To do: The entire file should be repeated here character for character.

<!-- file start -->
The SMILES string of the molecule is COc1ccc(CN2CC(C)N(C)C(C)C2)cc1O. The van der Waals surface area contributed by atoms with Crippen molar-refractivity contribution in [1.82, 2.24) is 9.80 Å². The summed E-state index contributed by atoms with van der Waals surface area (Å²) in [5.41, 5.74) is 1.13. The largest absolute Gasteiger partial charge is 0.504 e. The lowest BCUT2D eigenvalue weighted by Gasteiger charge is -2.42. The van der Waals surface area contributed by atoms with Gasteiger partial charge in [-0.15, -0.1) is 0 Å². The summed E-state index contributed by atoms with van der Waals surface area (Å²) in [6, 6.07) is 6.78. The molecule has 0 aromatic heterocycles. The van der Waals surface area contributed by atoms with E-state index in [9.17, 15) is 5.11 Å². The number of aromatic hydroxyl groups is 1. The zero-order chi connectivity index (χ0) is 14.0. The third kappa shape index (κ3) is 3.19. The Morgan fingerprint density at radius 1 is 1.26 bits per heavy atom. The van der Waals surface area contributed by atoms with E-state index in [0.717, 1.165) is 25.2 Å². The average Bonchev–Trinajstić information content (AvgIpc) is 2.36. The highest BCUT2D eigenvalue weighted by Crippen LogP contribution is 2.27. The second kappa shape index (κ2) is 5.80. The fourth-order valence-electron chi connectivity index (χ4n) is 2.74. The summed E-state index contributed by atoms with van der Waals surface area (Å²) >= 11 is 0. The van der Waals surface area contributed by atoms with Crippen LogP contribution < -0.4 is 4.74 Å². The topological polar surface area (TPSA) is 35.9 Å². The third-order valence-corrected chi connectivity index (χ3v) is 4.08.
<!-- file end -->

The SMILES string of the molecule is COc1ccc(CN2CC(C)N(C)C(C)C2)cc1O. The van der Waals surface area contributed by atoms with Crippen molar-refractivity contribution in [1.82, 2.24) is 9.80 Å². The summed E-state index contributed by atoms with van der Waals surface area (Å²) in [5.41, 5.74) is 1.13. The largest absolute Gasteiger partial charge is 0.504 e. The lowest BCUT2D eigenvalue weighted by Gasteiger charge is -2.42. The van der Waals surface area contributed by atoms with Gasteiger partial charge in [-0.15, -0.1) is 0 Å². The summed E-state index contributed by atoms with van der Waals surface area (Å²) in [6, 6.07) is 6.78. The molecule has 0 aromatic heterocycles. The van der Waals surface area contributed by atoms with E-state index in [9.17, 15) is 5.11 Å². The number of aromatic hydroxyl groups is 1. The zero-order chi connectivity index (χ0) is 14.0. The third kappa shape index (κ3) is 3.19. The Morgan fingerprint density at radius 1 is 1.26 bits per heavy atom. The van der Waals surface area contributed by atoms with E-state index in [0.717, 1.165) is 25.2 Å². The average Bonchev–Trinajstić information content (AvgIpc) is 2.36. The highest BCUT2D eigenvalue weighted by Crippen LogP contribution is 2.27. The second kappa shape index (κ2) is 5.80. The fourth-order valence-electron chi connectivity index (χ4n) is 2.74. The summed E-state index contributed by atoms with van der Waals surface area (Å²) >= 11 is 0. The van der Waals surface area contributed by atoms with Crippen LogP contribution < -0.4 is 4.74 Å². The topological polar surface area (TPSA) is 35.9 Å². The third-order valence-corrected chi connectivity index (χ3v) is 4.08.